Bradley, Austin meshing with new secondary


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Teryl Austin at OTAs. - MATT SUNDAY / DKPS

It seems you can go home again.

At least that's the case for Steelers defensive backs coaches Tom Bradley and Teryl Austin. The two men come from different areas of Western Pennsylvania -- Bradley from Johnstown, Austin from Sharon -- but the football coaching community is a small one. And in this case, it led Bradley and Austin back together again this year when the Steelers hired the latter.


This is the second time Bradley and Austin have worked together. In 1991, Bradley, then an outside linebackers and special teams coach at Penn State, was on staff when Joe Paterno made the move to bring in a young former Pitt star who had just completed his playing career after a brief stint in the World League of American Football with the Montreal Machine.

Yes, Penn State hired a former Pitt player. That young graduate assistant? Teryl Austin.

"We’ve got a lot of confidence in Scrap (Bradley) and TA," Mike Tomlin said earlier this year. "We look forward to watching them. The interesting thing about them is they have a shared history that goes back a long, long time. I think TA was Scrap’s GA like 30, 35 years ago. You see that in how they interact in an office-like setting when they’re talking schematics and ball. It’s made the transition of Teryl into the group a more fluid one."

Now, with the Steelers having wrapped up their 10 OTA sessions here at the Rooney Sports Complex Thursday, the players are seeing how that dynamic works, as well.

Bradley is the defensive backs coach and Austin is senior defensive assistant/secondary coach, and those duties obviously mesh together well.

[caption id="attachment_838285" align="aligncenter" width="640"] Tom Bradley talks with safety P.J. Locke. - MATT SUNDAY / DKPS[/caption]

"Having TA and Bradley in the room, they’ve both been coaching 30-plus years," said safety Jordan Dangerfield. "It’s a lot of experience. Each of them have their own technique. They bring a lot to the table. They’re smart. You’ve got to listen and take it our to the field."

Bradley spent the majority of his coaching career in the college ranks and brings a unique perspective to the team on how to handle some of the nuances of the spread formations that have trickled down from that game into the NFL, while also bringing a wealth of coaching experience.

Austin, meanwhile, has bounced back and forth between the college and pro games. Both have experience as defensive coordinators and have had interviews for head coaching positions.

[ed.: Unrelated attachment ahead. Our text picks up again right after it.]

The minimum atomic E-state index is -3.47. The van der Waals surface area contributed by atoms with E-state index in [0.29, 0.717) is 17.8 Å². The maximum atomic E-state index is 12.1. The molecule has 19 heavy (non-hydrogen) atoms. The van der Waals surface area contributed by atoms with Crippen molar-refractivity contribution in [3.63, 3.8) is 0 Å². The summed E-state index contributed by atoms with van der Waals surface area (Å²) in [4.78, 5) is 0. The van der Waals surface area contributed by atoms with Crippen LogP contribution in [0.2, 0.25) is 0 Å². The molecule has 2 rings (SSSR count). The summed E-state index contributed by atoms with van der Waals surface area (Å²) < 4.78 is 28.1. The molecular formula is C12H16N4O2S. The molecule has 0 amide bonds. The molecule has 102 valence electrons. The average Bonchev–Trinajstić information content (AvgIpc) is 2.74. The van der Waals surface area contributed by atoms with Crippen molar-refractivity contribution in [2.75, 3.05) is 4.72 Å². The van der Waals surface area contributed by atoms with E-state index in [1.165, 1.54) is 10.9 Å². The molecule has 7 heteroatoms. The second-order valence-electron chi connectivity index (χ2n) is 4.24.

But Austin also has the added bonus of having been on the staff for a couple of Super Bowl teams, ironically losing that game in 2005 with the Seahawks and 2008 with the Cardinals -- both to the Steelers -- before winning one in 2011 with the Ravens.

According to the players, the two are splitting up the defensive backs duties, with each man being allowed to bring his expertise to the position room. The safeties don't report to Bradley and the corners to Austin or vice versa. It's an even split.

"We want to have the flexibility of breaking the group down in a variety of ways because sometimes circumstances dictate it," Tomlin said. "Sometimes six DBs on the field are three corners and three safeties, sometimes 6 DBs on the field are four corners and two safeties and etc., etc. Sometimes five DBs is three safeties and two corners or three corners and two safeties. We’re going to coach them all collectively and break up that teaching on a case-by-case basis, a lot of times based on the circumstances of the drills in which we got a lot of focus."

That held up through OTAs. Both Bradley and Austin took lead roles at different times when working with the defensive backs.

That will change on game days. Bradley is expected to be on the field during games. Austin will be in the booth, where he'll help Tomlin keep an eye on plays that could be challenged while also getting a bird's eye view of the defense.

"They do a little bit of both," Dangerfield said. "They do a good job of splitting it up so that we get knowledge from both guys. They’re doing a good job with that."

It could help in the long run. The Steelers ranked 10th in the NFL in passing yards allowed in 2018, but were 28th in interceptions with just eight.

Improving on those numbers is the key for the team in 2019. And neither seems to have an ego that screams he has to be the guy in charge of making that happen.

"It’s been a good duo together and helping out our group and our room," new cornerback Steven Nelson told me. "They have been coaching us up to get better. It’s been good. They mesh pretty well."

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